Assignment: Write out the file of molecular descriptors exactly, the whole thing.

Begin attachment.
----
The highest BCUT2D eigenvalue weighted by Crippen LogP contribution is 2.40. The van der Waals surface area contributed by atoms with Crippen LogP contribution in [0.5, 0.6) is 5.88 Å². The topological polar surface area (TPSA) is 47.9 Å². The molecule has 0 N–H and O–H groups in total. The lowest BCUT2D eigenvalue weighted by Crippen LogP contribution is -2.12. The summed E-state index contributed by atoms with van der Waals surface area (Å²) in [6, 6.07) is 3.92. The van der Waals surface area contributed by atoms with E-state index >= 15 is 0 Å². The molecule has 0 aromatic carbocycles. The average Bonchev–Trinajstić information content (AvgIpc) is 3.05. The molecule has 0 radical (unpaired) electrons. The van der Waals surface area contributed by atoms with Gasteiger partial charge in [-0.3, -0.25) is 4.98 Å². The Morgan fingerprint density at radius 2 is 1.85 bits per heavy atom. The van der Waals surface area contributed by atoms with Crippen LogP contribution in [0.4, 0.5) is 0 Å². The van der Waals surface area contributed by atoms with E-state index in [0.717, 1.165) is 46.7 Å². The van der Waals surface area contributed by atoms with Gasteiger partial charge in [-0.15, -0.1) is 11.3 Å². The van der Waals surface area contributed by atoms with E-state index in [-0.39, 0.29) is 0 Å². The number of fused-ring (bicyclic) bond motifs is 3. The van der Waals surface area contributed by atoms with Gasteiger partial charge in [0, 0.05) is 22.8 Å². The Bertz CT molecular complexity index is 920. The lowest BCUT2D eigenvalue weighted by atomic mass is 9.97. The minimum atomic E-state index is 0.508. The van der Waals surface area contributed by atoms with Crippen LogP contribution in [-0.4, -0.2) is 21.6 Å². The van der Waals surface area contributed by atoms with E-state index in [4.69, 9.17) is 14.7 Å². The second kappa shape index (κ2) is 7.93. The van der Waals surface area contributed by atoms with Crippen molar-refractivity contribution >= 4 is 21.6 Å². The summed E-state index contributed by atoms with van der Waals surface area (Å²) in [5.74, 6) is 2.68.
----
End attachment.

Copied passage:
The highest BCUT2D eigenvalue weighted by Crippen LogP contribution is 2.40. The van der Waals surface area contributed by atoms with Crippen LogP contribution in [0.5, 0.6) is 5.88 Å². The topological polar surface area (TPSA) is 47.9 Å². The molecule has 0 N–H and O–H groups in total. The lowest BCUT2D eigenvalue weighted by Crippen LogP contribution is -2.12. The summed E-state index contributed by atoms with van der Waals surface area (Å²) in [6, 6.07) is 3.92. The van der Waals surface area contributed by atoms with E-state index >= 15 is 0 Å². The molecule has 0 aromatic carbocycles. The average Bonchev–Trinajstić information content (AvgIpc) is 3.05. The molecule has 0 radical (unpaired) electrons. The van der Waals surface area contributed by atoms with Gasteiger partial charge in [-0.3, -0.25) is 4.98 Å². The Morgan fingerprint density at radius 2 is 1.85 bits per heavy atom. The van der Waals surface area contributed by atoms with Crippen LogP contribution in [0.4, 0.5) is 0 Å². The van der Waals surface area contributed by atoms with E-state index in [0.717, 1.165) is 46.7 Å². The van der Waals surface area contributed by atoms with Gasteiger partial charge in [-0.15, -0.1) is 11.3 Å². The van der Waals surface area contributed by atoms with E-state index in [-0.39, 0.29) is 0 Å². The number of fused-ring (bicyclic) bond motifs is 3. The van der Waals surface area contributed by atoms with Gasteiger partial charge in [0, 0.05) is 22.8 Å². The Bertz CT molecular complexity index is 920. The lowest BCUT2D eigenvalue weighted by atomic mass is 9.97. The minimum atomic E-state index is 0.508. The van der Waals surface area contributed by atoms with Crippen LogP contribution in [-0.4, -0.2) is 21.6 Å². The van der Waals surface area contributed by atoms with E-state index in [4.69, 9.17) is 14.7 Å². The second kappa shape index (κ2) is 7.93. The van der Waals surface area contributed by atoms with Crippen molar-refractivity contribution >= 4 is 21.6 Å². The summed E-state index contributed by atoms with van der Waals surface area (Å²) in [5.74, 6) is 2.68.